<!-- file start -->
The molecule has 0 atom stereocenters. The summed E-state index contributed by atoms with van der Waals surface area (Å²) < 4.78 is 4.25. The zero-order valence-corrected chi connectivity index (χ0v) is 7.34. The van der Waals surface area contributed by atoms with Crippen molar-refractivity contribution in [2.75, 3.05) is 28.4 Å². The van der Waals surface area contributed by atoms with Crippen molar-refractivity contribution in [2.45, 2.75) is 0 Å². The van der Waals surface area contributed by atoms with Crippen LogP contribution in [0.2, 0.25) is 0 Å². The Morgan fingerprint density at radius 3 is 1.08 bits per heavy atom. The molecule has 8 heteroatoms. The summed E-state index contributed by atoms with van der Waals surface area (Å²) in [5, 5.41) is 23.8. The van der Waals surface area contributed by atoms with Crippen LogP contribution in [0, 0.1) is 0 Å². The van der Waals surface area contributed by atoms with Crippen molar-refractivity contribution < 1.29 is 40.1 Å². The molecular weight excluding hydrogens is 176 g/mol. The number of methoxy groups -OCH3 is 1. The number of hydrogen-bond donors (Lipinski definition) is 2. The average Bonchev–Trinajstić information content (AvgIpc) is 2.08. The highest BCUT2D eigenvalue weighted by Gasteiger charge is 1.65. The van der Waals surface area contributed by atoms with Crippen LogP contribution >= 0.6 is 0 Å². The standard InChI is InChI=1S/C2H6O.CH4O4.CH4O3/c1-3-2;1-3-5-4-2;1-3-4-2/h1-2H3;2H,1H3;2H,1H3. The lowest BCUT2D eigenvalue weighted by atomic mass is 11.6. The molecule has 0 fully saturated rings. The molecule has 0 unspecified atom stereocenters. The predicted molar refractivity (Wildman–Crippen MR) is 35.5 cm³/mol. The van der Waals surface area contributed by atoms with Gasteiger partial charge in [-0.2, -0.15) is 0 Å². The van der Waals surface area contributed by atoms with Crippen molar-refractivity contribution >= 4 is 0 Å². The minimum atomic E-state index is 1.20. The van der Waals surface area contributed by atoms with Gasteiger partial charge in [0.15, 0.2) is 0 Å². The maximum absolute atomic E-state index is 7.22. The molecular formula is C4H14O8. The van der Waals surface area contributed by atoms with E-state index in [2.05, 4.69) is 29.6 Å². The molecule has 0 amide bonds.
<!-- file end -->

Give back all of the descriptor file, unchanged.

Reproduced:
The molecule has 0 atom stereocenters. The summed E-state index contributed by atoms with van der Waals surface area (Å²) < 4.78 is 4.25. The zero-order valence-corrected chi connectivity index (χ0v) is 7.34. The van der Waals surface area contributed by atoms with Crippen molar-refractivity contribution in [2.75, 3.05) is 28.4 Å². The van der Waals surface area contributed by atoms with Crippen molar-refractivity contribution in [2.45, 2.75) is 0 Å². The van der Waals surface area contributed by atoms with Crippen LogP contribution in [0.2, 0.25) is 0 Å². The Morgan fingerprint density at radius 3 is 1.08 bits per heavy atom. The molecule has 8 heteroatoms. The summed E-state index contributed by atoms with van der Waals surface area (Å²) in [5, 5.41) is 23.8. The van der Waals surface area contributed by atoms with Crippen LogP contribution in [0, 0.1) is 0 Å². The van der Waals surface area contributed by atoms with Crippen molar-refractivity contribution < 1.29 is 40.1 Å². The molecular weight excluding hydrogens is 176 g/mol. The number of methoxy groups -OCH3 is 1. The number of hydrogen-bond donors (Lipinski definition) is 2. The average Bonchev–Trinajstić information content (AvgIpc) is 2.08. The highest BCUT2D eigenvalue weighted by Gasteiger charge is 1.65. The van der Waals surface area contributed by atoms with Crippen LogP contribution >= 0.6 is 0 Å². The standard InChI is InChI=1S/C2H6O.CH4O4.CH4O3/c1-3-2;1-3-5-4-2;1-3-4-2/h1-2H3;2H,1H3;2H,1H3. The lowest BCUT2D eigenvalue weighted by atomic mass is 11.6. The molecule has 0 fully saturated rings. The molecule has 0 unspecified atom stereocenters. The predicted molar refractivity (Wildman–Crippen MR) is 35.5 cm³/mol. The van der Waals surface area contributed by atoms with Gasteiger partial charge in [-0.2, -0.15) is 0 Å². The van der Waals surface area contributed by atoms with Crippen molar-refractivity contribution >= 4 is 0 Å². The minimum atomic E-state index is 1.20. The van der Waals surface area contributed by atoms with Gasteiger partial charge in [0.15, 0.2) is 0 Å². The maximum absolute atomic E-state index is 7.22. The molecular formula is C4H14O8. The van der Waals surface area contributed by atoms with E-state index in [2.05, 4.69) is 29.6 Å². The molecule has 0 amide bonds.